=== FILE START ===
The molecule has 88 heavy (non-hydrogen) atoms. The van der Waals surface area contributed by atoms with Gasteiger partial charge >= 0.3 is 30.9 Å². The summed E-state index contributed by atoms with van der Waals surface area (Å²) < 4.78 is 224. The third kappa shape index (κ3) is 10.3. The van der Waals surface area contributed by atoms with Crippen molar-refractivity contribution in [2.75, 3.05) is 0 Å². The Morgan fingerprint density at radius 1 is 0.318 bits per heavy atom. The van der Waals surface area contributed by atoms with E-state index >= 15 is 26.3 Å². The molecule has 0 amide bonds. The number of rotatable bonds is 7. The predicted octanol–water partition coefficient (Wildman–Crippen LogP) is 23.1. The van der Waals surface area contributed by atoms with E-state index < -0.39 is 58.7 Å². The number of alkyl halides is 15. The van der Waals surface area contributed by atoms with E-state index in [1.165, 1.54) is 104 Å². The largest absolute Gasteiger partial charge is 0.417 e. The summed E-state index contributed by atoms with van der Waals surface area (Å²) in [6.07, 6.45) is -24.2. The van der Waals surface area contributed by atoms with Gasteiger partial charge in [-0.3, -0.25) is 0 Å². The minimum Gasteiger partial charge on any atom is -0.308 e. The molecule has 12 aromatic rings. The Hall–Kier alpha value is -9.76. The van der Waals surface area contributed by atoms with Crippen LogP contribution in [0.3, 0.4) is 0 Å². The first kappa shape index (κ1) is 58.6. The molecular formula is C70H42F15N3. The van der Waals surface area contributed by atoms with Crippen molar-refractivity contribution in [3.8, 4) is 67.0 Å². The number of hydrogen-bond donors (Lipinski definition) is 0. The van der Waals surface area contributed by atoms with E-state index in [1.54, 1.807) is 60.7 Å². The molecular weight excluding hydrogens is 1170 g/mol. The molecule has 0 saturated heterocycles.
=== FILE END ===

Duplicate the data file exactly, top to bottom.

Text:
The molecule has 88 heavy (non-hydrogen) atoms. The van der Waals surface area contributed by atoms with Gasteiger partial charge >= 0.3 is 30.9 Å². The summed E-state index contributed by atoms with van der Waals surface area (Å²) < 4.78 is 224. The third kappa shape index (κ3) is 10.3. The van der Waals surface area contributed by atoms with Crippen molar-refractivity contribution in [2.75, 3.05) is 0 Å². The Morgan fingerprint density at radius 1 is 0.318 bits per heavy atom. The van der Waals surface area contributed by atoms with E-state index >= 15 is 26.3 Å². The molecule has 0 amide bonds. The number of rotatable bonds is 7. The predicted octanol–water partition coefficient (Wildman–Crippen LogP) is 23.1. The van der Waals surface area contributed by atoms with E-state index < -0.39 is 58.7 Å². The number of alkyl halides is 15. The van der Waals surface area contributed by atoms with E-state index in [1.165, 1.54) is 104 Å². The largest absolute Gasteiger partial charge is 0.417 e. The summed E-state index contributed by atoms with van der Waals surface area (Å²) in [6.07, 6.45) is -24.2. The van der Waals surface area contributed by atoms with Gasteiger partial charge in [-0.3, -0.25) is 0 Å². The minimum Gasteiger partial charge on any atom is -0.308 e. The molecule has 12 aromatic rings. The Hall–Kier alpha value is -9.76. The van der Waals surface area contributed by atoms with Crippen LogP contribution in [0.3, 0.4) is 0 Å². The first kappa shape index (κ1) is 58.6. The molecular formula is C70H42F15N3. The van der Waals surface area contributed by atoms with Crippen molar-refractivity contribution in [3.8, 4) is 67.0 Å². The number of hydrogen-bond donors (Lipinski definition) is 0. The van der Waals surface area contributed by atoms with E-state index in [1.54, 1.807) is 60.7 Å². The molecular weight excluding hydrogens is 1170 g/mol. The molecule has 0 saturated heterocycles.